Deciding this is a simple matter of asking yourself three questions. Once you answer these questions, listed below, you'll know which route to allow that specific app, site, or service to take.
Also: The fastest VPNs: Get great speeds without sacrificing security
1) Does this app, site, or service interact with private or sensitive data? This includes things like financial information, personal and medical data, log-in credentials, two-factor authentication, and even photos of your family.
Yes -- You should almost certainly use your VPN for this data to protect it from bad actors.
No -- It's probably safe to transmit over your standard, open network.
2) Am I trying to access content that isn't available in my country or region? One popular use for VPNs is to gain access to streaming media that isn't normally available in your region.
Yes -- You'll want to route your traffic through your VPN, specifically through an available region where the content you want to watch is available.
No -- VPNs typically don't provide any benefit for basic streaming that was already available in your area. Skip it.
3) Does my current activity require the best possible speed? Activities like online gaming and certain high-resolution video streams will suffer from even the very slightly degraded speeds provided by the fastest VPNs.
Yes -- Skip the VPN unless you absolutely need it. Even excellent VPN services introduce a little latency and reduce speeds slightly. It could ruin a highly competitive game, or 4K video stream.
No -- Feel free to use your VPN's connection.
Keeping your remote work activities secure while your private activities remain on your standard network.
Helping you access region-locked streaming media content without impacting all of your traffic.
Enjoying the full speed of your standard connection for things like games and readily available streaming content, while also securing sensitive data.
As with almost any technology, split tunneling comes with a few inherent risks, most of which can be mitigated.
Also: Best VPN for streaming: Unlock Hulu, Netflix, and more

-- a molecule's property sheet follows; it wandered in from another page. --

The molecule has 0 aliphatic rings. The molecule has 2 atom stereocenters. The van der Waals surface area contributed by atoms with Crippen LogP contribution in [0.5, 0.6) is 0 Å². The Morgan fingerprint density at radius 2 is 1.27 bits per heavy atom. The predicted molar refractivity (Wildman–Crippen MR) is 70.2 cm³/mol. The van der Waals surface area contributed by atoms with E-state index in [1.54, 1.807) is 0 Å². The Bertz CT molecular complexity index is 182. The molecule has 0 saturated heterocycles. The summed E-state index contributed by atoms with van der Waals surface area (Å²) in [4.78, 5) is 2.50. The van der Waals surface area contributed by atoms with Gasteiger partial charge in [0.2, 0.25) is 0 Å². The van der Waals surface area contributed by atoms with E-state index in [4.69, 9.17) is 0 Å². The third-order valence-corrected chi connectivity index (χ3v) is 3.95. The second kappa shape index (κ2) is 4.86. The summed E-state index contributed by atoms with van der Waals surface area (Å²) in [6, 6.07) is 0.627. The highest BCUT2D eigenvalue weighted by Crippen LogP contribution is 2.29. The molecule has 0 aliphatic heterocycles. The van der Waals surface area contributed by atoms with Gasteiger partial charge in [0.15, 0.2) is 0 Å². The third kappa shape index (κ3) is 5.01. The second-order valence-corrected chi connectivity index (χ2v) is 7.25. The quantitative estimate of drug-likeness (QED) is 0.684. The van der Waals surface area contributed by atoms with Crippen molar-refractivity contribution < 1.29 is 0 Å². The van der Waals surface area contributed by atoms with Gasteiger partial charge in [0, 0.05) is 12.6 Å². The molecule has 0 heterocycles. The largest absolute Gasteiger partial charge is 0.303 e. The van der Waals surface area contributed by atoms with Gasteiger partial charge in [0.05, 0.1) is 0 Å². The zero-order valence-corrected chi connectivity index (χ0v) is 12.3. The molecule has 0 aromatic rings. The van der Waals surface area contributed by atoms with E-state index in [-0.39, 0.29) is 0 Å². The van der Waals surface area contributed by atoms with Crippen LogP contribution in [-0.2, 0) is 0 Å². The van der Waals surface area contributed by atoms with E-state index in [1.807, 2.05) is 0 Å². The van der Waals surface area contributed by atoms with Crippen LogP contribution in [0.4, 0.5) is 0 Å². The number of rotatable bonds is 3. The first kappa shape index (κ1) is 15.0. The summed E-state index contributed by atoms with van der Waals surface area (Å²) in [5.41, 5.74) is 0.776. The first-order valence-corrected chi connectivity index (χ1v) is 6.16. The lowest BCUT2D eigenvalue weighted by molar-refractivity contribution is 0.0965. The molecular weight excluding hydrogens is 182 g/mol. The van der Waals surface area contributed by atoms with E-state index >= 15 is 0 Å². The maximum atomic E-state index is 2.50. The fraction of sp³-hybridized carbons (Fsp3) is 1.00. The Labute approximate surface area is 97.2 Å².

The most common risk is a DNS leak. Without delving into the technical details, a DNS leak happens when you unintentionally expose the details of your traffic to bad actors. A full tunnel VPN deployment encrypts everything, while split tunneling encrypts only a portion. This means there's always a risk, however small, that some traffic that should have been encrypted will remain unsecured. This can be mitigated by ensuring that you've correctly configured which apps, sites, and services use your VPN and which don't.
Poor configuration is behind most DNS leaks, which are caused by users being unaware that they're leaving sensitive data exposed. For those worried that they may forget to secure something sensitive, inverse tunneling is a great option due to it encrypting everything by default, with only the apps and sites you manually choose reverting to your standard network.
A full tunnel connection is really just another word for a standard VPN. This means all of your traffic will travel across the private network, and be encrypted. Split tunneling, as defined above, routes only a portion of that traffic, which it encrypts, through the VPN's private network. The remainder travels across your standard network connection, remaining encrypted unless affected by other services or security measures.
Below is a list of the VPNs we've confirmed support split tunneling. We also highly recommend checking your VPN provider's websites for specific information on their split tunneling support.
Also: The best cheap VPNs
You can find reviews and additional coverage for most of these providers by clicking on their names below.